11:15pm Monday 14 October 2019

Research shows ways to catch throat cancer early

ANN ARBOR, Mich.  — A good idea just got better, as the University of Michigan Health System this year improved how it attracts the people most at risk to its annual free head and neck cancer screening clinic.

A research study analyzing data from the U-M clinics held 1996 to 2009 showed that participants were at higher risk for suspicious lesions when the following risk factors were present:  neck mass or oral pain, tobacco use, lack of health insurance, male gender, and separated marital status.

At this year’s clinic April 17, organizers refined their usual recruitment strategy based on the study results.

“We reached out more personally and more broadly this year,” says Norman D. Hogikyan, M.D., professor of otolaryngology at the U-M Medical School, who has directed the clinics since their inception 14 years ago and is the senior author of the research study.

Staff stepped up direct contacts with regional free health clinics and asked for help  identifying at-risk patients. People with the risk factors got priority in scheduling screening appointments, too.

The study results will be presented at the annual meeting of the American Academy of Otolaryngology-Head and Neck Surgery Sept. 29 by first author and resident surgeon Andrew G. Shuman, M.D., of the U-M Department of Otolaryngology-Head and Neck Surgery. The study appears in the September issue of Otolaryngology-Head and Neck Surgery.

U-M medical personnel, clerical staff and others volunteer time for the clinics, held one Saturday each spring. The clinics are sponsored jointly by the U-M  Department of Otolaryngology-Head and Neck Surgery and the U-M Comprehensive Cancer Center.

One clinic participant with some of the risk factors identified in the study is Larry Samples, 67, of Ypsilanti. A longtime smoker of cigars, he had developed hoarseness. He knew he was at risk for head and neck cancer.

“But I thought I had laryngitis,” Samples says.  As full-time caregiver for his mother, who has Alzheimer’s, he has to repeat things constantly. Samples came to the U-M screening clinic in April, 2009 after hearing about it from his fiancée.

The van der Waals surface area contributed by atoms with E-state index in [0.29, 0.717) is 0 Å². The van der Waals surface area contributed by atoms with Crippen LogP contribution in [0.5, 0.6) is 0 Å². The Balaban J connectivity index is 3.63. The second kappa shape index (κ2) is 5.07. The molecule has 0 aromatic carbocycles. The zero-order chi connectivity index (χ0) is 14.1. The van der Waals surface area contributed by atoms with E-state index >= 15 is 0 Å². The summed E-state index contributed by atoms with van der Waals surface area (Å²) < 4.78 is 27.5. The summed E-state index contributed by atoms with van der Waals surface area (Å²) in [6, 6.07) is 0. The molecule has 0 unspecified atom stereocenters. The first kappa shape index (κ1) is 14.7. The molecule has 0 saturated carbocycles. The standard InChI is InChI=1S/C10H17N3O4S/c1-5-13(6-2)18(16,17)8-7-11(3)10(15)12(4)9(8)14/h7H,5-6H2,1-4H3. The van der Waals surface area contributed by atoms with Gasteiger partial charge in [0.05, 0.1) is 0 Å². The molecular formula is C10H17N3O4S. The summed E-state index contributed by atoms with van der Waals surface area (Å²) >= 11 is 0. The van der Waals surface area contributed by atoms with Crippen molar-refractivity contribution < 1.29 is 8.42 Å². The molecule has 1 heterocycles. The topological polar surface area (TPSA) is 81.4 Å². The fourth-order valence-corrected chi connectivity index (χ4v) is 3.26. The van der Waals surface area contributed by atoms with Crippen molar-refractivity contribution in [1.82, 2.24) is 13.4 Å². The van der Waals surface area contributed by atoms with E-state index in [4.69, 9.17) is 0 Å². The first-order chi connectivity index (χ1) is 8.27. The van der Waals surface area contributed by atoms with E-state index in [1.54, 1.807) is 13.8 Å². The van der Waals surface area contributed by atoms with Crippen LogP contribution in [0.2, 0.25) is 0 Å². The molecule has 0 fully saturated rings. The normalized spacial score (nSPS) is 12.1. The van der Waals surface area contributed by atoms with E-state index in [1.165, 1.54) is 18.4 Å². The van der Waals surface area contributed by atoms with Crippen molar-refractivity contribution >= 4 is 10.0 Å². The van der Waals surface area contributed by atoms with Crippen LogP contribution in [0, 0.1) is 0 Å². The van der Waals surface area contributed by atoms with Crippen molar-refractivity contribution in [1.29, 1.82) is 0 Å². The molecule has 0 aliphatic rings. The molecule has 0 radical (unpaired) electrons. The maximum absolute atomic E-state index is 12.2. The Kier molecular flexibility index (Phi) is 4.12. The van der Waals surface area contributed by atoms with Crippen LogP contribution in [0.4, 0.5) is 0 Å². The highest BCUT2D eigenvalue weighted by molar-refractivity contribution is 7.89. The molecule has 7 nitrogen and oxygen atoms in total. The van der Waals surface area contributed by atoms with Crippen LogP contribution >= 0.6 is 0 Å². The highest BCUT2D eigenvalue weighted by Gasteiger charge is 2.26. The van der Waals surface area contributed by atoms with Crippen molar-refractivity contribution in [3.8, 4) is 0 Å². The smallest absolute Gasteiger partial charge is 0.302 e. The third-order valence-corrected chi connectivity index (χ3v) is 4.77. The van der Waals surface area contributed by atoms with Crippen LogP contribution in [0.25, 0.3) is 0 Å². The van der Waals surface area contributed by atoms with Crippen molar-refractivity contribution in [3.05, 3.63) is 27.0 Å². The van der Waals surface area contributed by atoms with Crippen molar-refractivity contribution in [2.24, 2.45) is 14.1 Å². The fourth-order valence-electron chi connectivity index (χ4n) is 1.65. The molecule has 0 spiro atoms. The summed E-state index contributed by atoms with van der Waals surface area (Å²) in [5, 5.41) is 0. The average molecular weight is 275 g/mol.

Based upon his examination, doctors at the screening asked Samples to come in for a follow-up visit. A suspicious lesion on his vocal cords turned out to be cancerous. 

“The miracle of going to that clinic was, it was stage 1 and it had just started,” Samples says.  Within weeks, he underwent outpatient endoscopic laser surgery by Hogikyan and today remains cancer-free, going faithfully to follow-up exams at U-M.

Many people may fear going in for a screening, Samples says, but they should realize the painless exams are a not-to-be-missed opportunity.   “If they have some of the risk factors, they need to go in and have things checked out.”

Finding those at risk
In the past, clinic organizers reached the public through ads in buses, radio and  newspapers, and flyers distributed to a number of local free health care centers. The clinic drew a wide mix of people, from the “worried well” to people who had symptoms and were pack-a-day smokers.

This spring, the Cancer Center’s community outreach and Cancer AnswerLine staff not only mailed information about the clinic to caregivers at more than 60 free clinics in southeast Michigan, but also called and asked staff at the clinics to help identify and encourage high-risk patients to go to the screening.

“We asked the nurses scheduling appointments to ask about insurance status, tobacco use and symptoms, rather than allowing people to purely self-select for attending the screenings. Our goal was to get more of the higher-risk people in the door,” Hogikyan says.

The new strategy may already have brought more at-risk people to the U-M clinic. The number of 2010 clinic participants who had suspicious lesions was more than double the average number seen annually during the years the study covered.

The study also found that more than half of the people who had a suspicious lesion did not return for the follow-up visit scheduled for them at U-M. Some may have gone to their own primary providers, while others may have chosen not to follow up to see if cancer was indeed present.

“Based upon the study results, we have taken an active rather than passive approach to follow-up this year,” Hogikyan says, with phone calls and mailings not used before, and offers of transportation assistance for follow-up visits if needed.

Head and neck cancer statistics: 35,720 Americans will be diagnosed with head and neck cancers this year and 7,600 will die from this disease, according to the American Cancer Society.

Other U-M authors: Payam Entezami, Anna S. Chernin, Nancy E. Wallace, R.N., Jeremy M. G. Taylor, Ph.D.

Citation: Otolaryngology-Head and Neck Surgery,  2010;143(3):353-360

U-M Comprehensive Cancer Center, www.mcancer.org
U-M Cancer AnswerLine, 1-800-865-1125
Symptoms and treatment of head and neck cancer:

 video at

or http://www.youtube.com/watch?v=VekqIAAQCaA

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